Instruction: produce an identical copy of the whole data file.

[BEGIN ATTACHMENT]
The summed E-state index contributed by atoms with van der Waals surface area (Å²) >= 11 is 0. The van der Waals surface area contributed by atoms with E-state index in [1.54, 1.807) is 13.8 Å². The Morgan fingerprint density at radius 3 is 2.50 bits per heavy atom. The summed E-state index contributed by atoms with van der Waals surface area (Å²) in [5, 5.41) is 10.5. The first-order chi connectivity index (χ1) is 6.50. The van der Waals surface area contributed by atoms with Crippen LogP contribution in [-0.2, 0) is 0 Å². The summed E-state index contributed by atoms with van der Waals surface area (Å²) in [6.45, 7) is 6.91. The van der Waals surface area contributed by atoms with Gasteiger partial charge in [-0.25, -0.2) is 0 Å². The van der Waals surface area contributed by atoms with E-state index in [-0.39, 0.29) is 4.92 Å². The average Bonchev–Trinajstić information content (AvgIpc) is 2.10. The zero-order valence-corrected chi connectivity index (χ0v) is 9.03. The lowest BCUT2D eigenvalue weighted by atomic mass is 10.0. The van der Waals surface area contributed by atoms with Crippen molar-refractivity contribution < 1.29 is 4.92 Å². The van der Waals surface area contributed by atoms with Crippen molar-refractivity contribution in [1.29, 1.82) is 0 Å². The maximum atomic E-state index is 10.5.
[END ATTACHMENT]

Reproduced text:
The summed E-state index contributed by atoms with van der Waals surface area (Å²) >= 11 is 0. The van der Waals surface area contributed by atoms with E-state index in [1.54, 1.807) is 13.8 Å². The Morgan fingerprint density at radius 3 is 2.50 bits per heavy atom. The summed E-state index contributed by atoms with van der Waals surface area (Å²) in [5, 5.41) is 10.5. The first-order chi connectivity index (χ1) is 6.50. The van der Waals surface area contributed by atoms with Crippen LogP contribution in [-0.2, 0) is 0 Å². The summed E-state index contributed by atoms with van der Waals surface area (Å²) in [6.45, 7) is 6.91. The van der Waals surface area contributed by atoms with Gasteiger partial charge in [-0.25, -0.2) is 0 Å². The van der Waals surface area contributed by atoms with E-state index in [-0.39, 0.29) is 4.92 Å². The average Bonchev–Trinajstić information content (AvgIpc) is 2.10. The zero-order valence-corrected chi connectivity index (χ0v) is 9.03. The lowest BCUT2D eigenvalue weighted by atomic mass is 10.0. The van der Waals surface area contributed by atoms with Crippen molar-refractivity contribution < 1.29 is 4.92 Å². The van der Waals surface area contributed by atoms with Crippen molar-refractivity contribution in [1.29, 1.82) is 0 Å². The maximum atomic E-state index is 10.5.